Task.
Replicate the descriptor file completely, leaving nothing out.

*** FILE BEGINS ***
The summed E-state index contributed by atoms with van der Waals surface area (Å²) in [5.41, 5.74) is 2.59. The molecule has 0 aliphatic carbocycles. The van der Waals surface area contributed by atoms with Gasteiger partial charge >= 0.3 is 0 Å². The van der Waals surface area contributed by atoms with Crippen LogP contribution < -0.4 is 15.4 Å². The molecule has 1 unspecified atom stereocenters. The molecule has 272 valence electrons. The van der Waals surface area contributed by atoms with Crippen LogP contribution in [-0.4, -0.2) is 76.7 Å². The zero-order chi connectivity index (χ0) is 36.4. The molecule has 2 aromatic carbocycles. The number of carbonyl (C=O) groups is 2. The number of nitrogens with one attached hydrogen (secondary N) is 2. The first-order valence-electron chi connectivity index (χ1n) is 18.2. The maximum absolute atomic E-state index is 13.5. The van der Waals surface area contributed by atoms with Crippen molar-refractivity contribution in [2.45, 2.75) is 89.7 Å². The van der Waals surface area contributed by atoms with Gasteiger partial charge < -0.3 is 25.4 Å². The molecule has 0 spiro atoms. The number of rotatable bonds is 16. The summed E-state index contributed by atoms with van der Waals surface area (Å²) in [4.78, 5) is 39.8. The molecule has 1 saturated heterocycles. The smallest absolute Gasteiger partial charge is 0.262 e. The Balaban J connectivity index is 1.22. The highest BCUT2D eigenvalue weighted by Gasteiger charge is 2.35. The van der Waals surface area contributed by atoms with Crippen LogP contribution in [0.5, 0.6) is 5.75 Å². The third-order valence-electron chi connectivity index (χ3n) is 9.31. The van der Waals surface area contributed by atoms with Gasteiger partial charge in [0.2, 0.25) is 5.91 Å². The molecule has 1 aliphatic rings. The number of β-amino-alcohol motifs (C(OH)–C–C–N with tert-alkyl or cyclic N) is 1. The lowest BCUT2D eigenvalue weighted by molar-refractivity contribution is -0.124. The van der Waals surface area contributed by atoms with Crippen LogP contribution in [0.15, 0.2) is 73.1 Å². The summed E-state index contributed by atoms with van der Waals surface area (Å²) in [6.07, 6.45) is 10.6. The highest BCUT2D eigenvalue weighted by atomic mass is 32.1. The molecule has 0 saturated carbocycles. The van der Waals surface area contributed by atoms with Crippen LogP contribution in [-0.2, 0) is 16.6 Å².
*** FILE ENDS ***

The summed E-state index contributed by atoms with van der Waals surface area (Å²) in [5.41, 5.74) is 2.59. The molecule has 0 aliphatic carbocycles. The van der Waals surface area contributed by atoms with Gasteiger partial charge >= 0.3 is 0 Å². The van der Waals surface area contributed by atoms with Crippen LogP contribution < -0.4 is 15.4 Å². The molecule has 1 unspecified atom stereocenters. The molecule has 272 valence electrons. The van der Waals surface area contributed by atoms with Crippen LogP contribution in [-0.4, -0.2) is 76.7 Å². The zero-order chi connectivity index (χ0) is 36.4. The molecule has 2 aromatic carbocycles. The number of carbonyl (C=O) groups is 2. The number of nitrogens with one attached hydrogen (secondary N) is 2. The first-order valence-electron chi connectivity index (χ1n) is 18.2. The maximum absolute atomic E-state index is 13.5. The van der Waals surface area contributed by atoms with Crippen molar-refractivity contribution in [2.45, 2.75) is 89.7 Å². The van der Waals surface area contributed by atoms with Gasteiger partial charge < -0.3 is 25.4 Å². The molecule has 0 spiro atoms. The number of rotatable bonds is 16. The summed E-state index contributed by atoms with van der Waals surface area (Å²) in [4.78, 5) is 39.8. The molecule has 1 saturated heterocycles. The smallest absolute Gasteiger partial charge is 0.262 e. The Balaban J connectivity index is 1.22. The highest BCUT2D eigenvalue weighted by Gasteiger charge is 2.35. The van der Waals surface area contributed by atoms with Crippen LogP contribution in [0.5, 0.6) is 5.75 Å². The third-order valence-electron chi connectivity index (χ3n) is 9.31. The van der Waals surface area contributed by atoms with Gasteiger partial charge in [0.2, 0.25) is 5.91 Å². The molecule has 1 aliphatic rings. The number of β-amino-alcohol motifs (C(OH)–C–C–N with tert-alkyl or cyclic N) is 1. The lowest BCUT2D eigenvalue weighted by molar-refractivity contribution is -0.124. The van der Waals surface area contributed by atoms with Crippen LogP contribution in [0.15, 0.2) is 73.1 Å². The summed E-state index contributed by atoms with van der Waals surface area (Å²) in [6.07, 6.45) is 10.6. The highest BCUT2D eigenvalue weighted by atomic mass is 32.1. The molecule has 0 saturated carbocycles. The van der Waals surface area contributed by atoms with Crippen LogP contribution in [-0.2, 0) is 16.6 Å².